"You have to give people a chance to be creative. One of the things about MIT is that good ideas are well-received. It is less bureaucratic. I have striven to keep it that way, even though there are lots of things that get in the way.
"At MIT, people are encouraged to follow through on their ideas. I hope that we can maintain that. I think it makes a more exciting place to work.
"Trying to make MIT a better place to work, whether it's an overriding issue like benefits, or an individual situation -- I guess that's my basic philosophy. People say to me, 'We always knew we could come to you. You never act as if you're better than any of us,' and that's really important for MIT."
"I started here as support staff in Personnel," Ms. Rice said. "I didn't find that MIT was particularly hierarchical. That gave people opportunity in a way; you could think out of the box."
She was promoted to office administrator for training programs, and in 1975 became a consultant trainer.
"In 1980, there was a whole reorganization in the Personnel Office. Everybody in training was facing a layoff. I got a layoff notice."
She was rehired as assistant to the director of personnel in 1980, became manager of personnel service and development in 1981, director of personnel in 1984, and vice president for human resources in 1994.
Reflecting on her path to MIT, she said, "I came to the US in November 1963. I was educated in private school in Australia, and then began my travels. I don't have a college degree." She lived in England, France and Germany, and worked with the British consulate general in New York for four years before moving to Rochester and then to Boston. She worked for two years as secretary to the financial aid officer of the Harvard Business School before coming to MIT.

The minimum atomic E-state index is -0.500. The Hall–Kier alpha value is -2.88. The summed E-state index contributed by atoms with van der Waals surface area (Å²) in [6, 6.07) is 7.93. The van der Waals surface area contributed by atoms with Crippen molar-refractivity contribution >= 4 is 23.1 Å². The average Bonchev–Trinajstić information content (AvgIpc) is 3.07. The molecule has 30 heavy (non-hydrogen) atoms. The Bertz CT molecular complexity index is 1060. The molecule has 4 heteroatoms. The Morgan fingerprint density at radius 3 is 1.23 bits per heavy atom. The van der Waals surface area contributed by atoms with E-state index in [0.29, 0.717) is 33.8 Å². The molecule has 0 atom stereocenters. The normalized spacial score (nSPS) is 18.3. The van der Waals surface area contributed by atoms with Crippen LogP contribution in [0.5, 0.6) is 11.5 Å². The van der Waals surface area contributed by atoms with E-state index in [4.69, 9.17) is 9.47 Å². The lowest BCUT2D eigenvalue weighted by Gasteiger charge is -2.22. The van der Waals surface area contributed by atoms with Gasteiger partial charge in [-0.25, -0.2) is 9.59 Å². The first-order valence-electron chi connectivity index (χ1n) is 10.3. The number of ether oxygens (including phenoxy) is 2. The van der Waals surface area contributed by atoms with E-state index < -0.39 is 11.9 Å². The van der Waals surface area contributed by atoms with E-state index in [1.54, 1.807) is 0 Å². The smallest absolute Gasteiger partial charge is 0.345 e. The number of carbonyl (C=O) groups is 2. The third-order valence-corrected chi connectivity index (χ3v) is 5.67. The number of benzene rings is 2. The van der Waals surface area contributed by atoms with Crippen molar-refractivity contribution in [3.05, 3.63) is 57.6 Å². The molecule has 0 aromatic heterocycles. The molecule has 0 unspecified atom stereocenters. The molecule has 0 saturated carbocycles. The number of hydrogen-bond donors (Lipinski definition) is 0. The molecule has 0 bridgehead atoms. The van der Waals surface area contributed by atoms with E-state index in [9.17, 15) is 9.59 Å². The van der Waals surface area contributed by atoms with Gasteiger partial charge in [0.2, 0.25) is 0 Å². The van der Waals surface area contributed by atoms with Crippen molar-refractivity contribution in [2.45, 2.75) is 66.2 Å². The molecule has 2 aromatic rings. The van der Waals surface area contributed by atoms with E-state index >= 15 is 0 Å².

"One of the things I'm proud of is that I pushed to have the pension plan reformed for support and service staff. That was done mostly by other people.
"I'm proudest of correcting inequities, of resolving a lot of issues that come up. Things don't need to end up in court if people are treated fairly.
"In some way, I've probably been able to deal with a lot of situations just by talking with people, by getting involved and making it better for people, or helping people to make it better themselves."
"One thing I regret is that MIT has not done as well as I hoped in the area of diversity," Ms. Rice said. "It's been one in, one out. I don't know whether we make enough contact. We have to get to really know people."
"I have never felt bored at MIT, except" -- she added with a laugh, "in some meetings. The work itself has never been boring.
"I've really liked working at MIT. It's been exciting, fun. I like just about everybody. I think I've been very lucky in the people I've had working with me. I've felt very supported by them. The amount of support I received from Constantine Simonides and Paul Gray, in particular, was very important to my work during my mid-career here."
Asked what she was going to do in retirement, Ms. Rice said, "All I can think about is that I have the summer off. I bought a place on the Vineyard in September, so I'll be there this summer."
A version of this
article appeared in the
January 27, 1999
issue of MIT Tech Talk (Volume